Admiring Russian log books, enormous eyes and swimming pools filled with snow

January 2, 2008 at 5:27 pm | Posted in Assistant Post Mistress, Rachel Hazell, The Practicalities of Everyday Life Out Here | Leave a comment

16th December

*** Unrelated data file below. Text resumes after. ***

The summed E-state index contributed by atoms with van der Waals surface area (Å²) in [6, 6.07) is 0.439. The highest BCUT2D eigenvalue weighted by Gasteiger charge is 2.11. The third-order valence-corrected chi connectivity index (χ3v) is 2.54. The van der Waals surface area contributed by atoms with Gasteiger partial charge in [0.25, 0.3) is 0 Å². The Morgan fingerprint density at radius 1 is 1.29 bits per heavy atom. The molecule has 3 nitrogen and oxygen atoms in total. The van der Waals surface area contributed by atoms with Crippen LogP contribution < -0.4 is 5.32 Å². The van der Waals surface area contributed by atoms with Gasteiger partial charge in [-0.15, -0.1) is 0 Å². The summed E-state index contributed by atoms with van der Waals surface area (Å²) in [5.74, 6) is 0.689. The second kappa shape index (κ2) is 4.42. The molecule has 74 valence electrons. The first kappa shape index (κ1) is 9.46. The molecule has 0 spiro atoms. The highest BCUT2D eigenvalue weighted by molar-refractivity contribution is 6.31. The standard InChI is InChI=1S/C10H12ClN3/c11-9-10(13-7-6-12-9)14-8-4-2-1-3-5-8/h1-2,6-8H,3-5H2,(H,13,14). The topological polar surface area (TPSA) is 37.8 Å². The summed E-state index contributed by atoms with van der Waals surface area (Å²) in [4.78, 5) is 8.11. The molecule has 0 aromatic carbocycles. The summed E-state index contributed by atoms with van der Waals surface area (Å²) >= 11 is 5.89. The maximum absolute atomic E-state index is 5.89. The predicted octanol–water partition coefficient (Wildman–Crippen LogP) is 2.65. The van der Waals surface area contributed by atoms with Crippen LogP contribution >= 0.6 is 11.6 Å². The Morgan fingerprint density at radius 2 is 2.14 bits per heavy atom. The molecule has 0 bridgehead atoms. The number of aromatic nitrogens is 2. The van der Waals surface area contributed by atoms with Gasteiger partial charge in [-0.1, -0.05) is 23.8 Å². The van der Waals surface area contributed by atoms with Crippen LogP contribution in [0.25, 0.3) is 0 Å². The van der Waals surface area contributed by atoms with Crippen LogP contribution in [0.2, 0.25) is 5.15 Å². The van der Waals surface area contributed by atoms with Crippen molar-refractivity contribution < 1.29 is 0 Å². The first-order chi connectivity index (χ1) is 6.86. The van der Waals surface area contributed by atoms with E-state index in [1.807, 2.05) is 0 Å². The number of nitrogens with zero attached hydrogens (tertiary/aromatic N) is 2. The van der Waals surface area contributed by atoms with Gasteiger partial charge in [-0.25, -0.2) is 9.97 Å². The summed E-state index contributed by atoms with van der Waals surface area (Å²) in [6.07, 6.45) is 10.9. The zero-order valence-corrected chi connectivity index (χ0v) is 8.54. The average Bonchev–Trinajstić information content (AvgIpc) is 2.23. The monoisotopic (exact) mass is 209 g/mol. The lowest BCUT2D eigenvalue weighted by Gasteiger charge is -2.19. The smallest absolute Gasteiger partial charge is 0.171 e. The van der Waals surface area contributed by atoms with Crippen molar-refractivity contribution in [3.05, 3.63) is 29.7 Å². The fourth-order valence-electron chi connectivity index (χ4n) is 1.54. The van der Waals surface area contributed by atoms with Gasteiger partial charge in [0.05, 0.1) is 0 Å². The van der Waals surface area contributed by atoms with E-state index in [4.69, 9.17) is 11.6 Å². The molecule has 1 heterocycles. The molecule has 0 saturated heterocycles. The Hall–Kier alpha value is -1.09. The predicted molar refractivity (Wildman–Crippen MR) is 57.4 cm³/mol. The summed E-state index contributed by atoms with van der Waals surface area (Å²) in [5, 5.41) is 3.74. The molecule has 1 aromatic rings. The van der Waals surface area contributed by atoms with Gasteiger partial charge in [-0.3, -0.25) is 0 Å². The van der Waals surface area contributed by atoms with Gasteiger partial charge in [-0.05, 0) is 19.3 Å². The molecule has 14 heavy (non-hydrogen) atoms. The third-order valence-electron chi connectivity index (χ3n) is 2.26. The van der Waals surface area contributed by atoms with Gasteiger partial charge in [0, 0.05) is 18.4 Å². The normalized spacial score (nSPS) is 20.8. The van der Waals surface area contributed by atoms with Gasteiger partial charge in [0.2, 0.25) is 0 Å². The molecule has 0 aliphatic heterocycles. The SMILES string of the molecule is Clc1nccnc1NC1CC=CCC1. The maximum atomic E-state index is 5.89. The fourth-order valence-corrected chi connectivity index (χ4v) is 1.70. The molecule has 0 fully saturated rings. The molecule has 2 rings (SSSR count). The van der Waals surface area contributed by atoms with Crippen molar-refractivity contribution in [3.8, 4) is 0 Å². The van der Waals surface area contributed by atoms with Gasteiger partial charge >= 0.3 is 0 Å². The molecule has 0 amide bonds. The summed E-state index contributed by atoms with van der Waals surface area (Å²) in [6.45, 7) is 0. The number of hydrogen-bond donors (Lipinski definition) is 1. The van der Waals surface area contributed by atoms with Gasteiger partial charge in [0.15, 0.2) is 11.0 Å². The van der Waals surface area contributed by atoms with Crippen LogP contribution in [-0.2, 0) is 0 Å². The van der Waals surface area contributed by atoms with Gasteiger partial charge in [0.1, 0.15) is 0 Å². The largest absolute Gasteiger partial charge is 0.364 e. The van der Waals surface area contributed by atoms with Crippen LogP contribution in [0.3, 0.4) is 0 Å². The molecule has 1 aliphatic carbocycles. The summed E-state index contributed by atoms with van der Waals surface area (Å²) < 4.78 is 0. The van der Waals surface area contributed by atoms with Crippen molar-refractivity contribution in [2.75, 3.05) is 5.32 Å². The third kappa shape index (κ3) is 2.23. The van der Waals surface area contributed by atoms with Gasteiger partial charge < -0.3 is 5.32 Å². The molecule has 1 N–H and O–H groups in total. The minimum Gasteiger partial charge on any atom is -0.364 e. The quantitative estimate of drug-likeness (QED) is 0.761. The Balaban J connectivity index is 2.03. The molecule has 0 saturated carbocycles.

Misread watch denies Sunday lie. I’m quite in the mood for early Philatelic franking and map folding anyway. Brightness indicates good roof painting opportunity. Rick goes up – his scraping mimics the sheathbills, but louder. He and Helen stop for coffee and croissants, I sip Rooibos, temporarily virtuous. Doesn’t look as though the weather will hold, so painting called off. In the course of helping to scrape, Helen inhales dust of sheathbill excrement eurgh. In a bit I head through thickly falling snow to boatshed to collect some fleeces and cross-stitch kits. Oh the snow! It keeps on coming. Salad and cheese on rye sandwiches. Orlova radios during lunch; anchoring in twenty mins. The visit has just begun when Father Christmas (in the form of Alex the barman) delivers an enormous sack from the catering staff. Ahh! I’m really touched. A Dutch philatelist is SO disappointed that I won’t instantly frank his mail ( I search it out later and deliver freshly inked envelopes to a surprised man in lounge on ship before dinner.) Having folded the National Geographic satellite maps and looked at distant place names, particularly on the far side, past the Weddell Sea where the far flung bases lie, I wonder how to get there, what a whole circumnavigation could be like? How? How? How?! Vlad is delighted that we’ve sold so many of his cds (1000 images of Antarctica for $20!) and brings over some more. Happy that dinner invite allows franking and cashing up in between. Disentangle selves from immersion suits. Rick and Helen shower, I feel clean enough so head straight to bar – washing does cut into red wine time. Phil (ex BAS) gives me a wee tour, including the bridge, where I admire the Russian log books and talk with a navigator-in-training (enormous eyes!) then to the snow-ful swimming pool. There’s no room for us all to sit together for dinner; I share a table with guests, Victoria and Phil. Antennae prick up when Victoria talks of the Certificate in Anta rctic Studies she and her husband undertook. My friend Jean de Pomereau did that too. Hmmm, tempting; will investigate further, when possible… Full of red wine and charming conversation. Vlad whisks us back to Goudier. Chilly in our civvy clothes; quicker to bed the better.

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